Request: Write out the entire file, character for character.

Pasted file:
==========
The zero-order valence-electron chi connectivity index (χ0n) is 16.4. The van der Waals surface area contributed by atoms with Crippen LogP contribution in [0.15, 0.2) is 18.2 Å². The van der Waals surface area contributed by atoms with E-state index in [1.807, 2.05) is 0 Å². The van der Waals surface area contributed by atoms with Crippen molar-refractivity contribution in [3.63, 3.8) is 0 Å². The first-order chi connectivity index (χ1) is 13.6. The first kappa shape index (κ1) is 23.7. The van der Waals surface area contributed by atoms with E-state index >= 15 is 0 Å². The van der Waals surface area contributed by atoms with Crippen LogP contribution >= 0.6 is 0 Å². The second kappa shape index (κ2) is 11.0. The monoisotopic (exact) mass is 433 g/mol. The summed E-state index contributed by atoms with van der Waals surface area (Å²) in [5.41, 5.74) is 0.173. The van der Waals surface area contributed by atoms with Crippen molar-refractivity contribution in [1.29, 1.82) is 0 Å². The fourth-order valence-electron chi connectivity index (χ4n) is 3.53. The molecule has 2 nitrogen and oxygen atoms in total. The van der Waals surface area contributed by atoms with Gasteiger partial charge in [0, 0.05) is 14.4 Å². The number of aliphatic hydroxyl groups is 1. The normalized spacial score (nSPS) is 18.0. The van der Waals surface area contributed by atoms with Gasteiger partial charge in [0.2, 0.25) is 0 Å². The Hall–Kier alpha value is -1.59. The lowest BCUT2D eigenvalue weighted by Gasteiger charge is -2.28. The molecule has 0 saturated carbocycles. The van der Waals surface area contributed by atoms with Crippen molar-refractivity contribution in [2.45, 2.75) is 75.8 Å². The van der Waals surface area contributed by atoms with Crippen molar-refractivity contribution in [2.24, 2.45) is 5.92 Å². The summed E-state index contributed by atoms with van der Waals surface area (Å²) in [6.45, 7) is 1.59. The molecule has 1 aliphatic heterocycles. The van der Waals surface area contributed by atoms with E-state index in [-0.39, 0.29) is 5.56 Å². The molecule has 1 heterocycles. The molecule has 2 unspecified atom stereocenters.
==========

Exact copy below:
The zero-order valence-electron chi connectivity index (χ0n) is 16.4. The van der Waals surface area contributed by atoms with Crippen LogP contribution in [0.15, 0.2) is 18.2 Å². The van der Waals surface area contributed by atoms with E-state index in [1.807, 2.05) is 0 Å². The van der Waals surface area contributed by atoms with Crippen molar-refractivity contribution in [3.63, 3.8) is 0 Å². The first-order chi connectivity index (χ1) is 13.6. The first kappa shape index (κ1) is 23.7. The van der Waals surface area contributed by atoms with E-state index >= 15 is 0 Å². The van der Waals surface area contributed by atoms with Crippen LogP contribution >= 0.6 is 0 Å². The second kappa shape index (κ2) is 11.0. The monoisotopic (exact) mass is 433 g/mol. The summed E-state index contributed by atoms with van der Waals surface area (Å²) in [5.41, 5.74) is 0.173. The van der Waals surface area contributed by atoms with Crippen molar-refractivity contribution in [1.29, 1.82) is 0 Å². The fourth-order valence-electron chi connectivity index (χ4n) is 3.53. The molecule has 2 nitrogen and oxygen atoms in total. The van der Waals surface area contributed by atoms with Gasteiger partial charge in [0, 0.05) is 14.4 Å². The number of aliphatic hydroxyl groups is 1. The normalized spacial score (nSPS) is 18.0. The van der Waals surface area contributed by atoms with Gasteiger partial charge in [0.2, 0.25) is 0 Å². The Hall–Kier alpha value is -1.59. The lowest BCUT2D eigenvalue weighted by Gasteiger charge is -2.28. The molecule has 0 saturated carbocycles. The van der Waals surface area contributed by atoms with Crippen molar-refractivity contribution in [2.45, 2.75) is 75.8 Å². The van der Waals surface area contributed by atoms with Crippen molar-refractivity contribution in [2.24, 2.45) is 5.92 Å². The summed E-state index contributed by atoms with van der Waals surface area (Å²) in [6.45, 7) is 1.59. The molecule has 1 aliphatic heterocycles. The van der Waals surface area contributed by atoms with E-state index in [-0.39, 0.29) is 5.56 Å². The molecule has 1 heterocycles. The molecule has 2 unspecified atom stereocenters.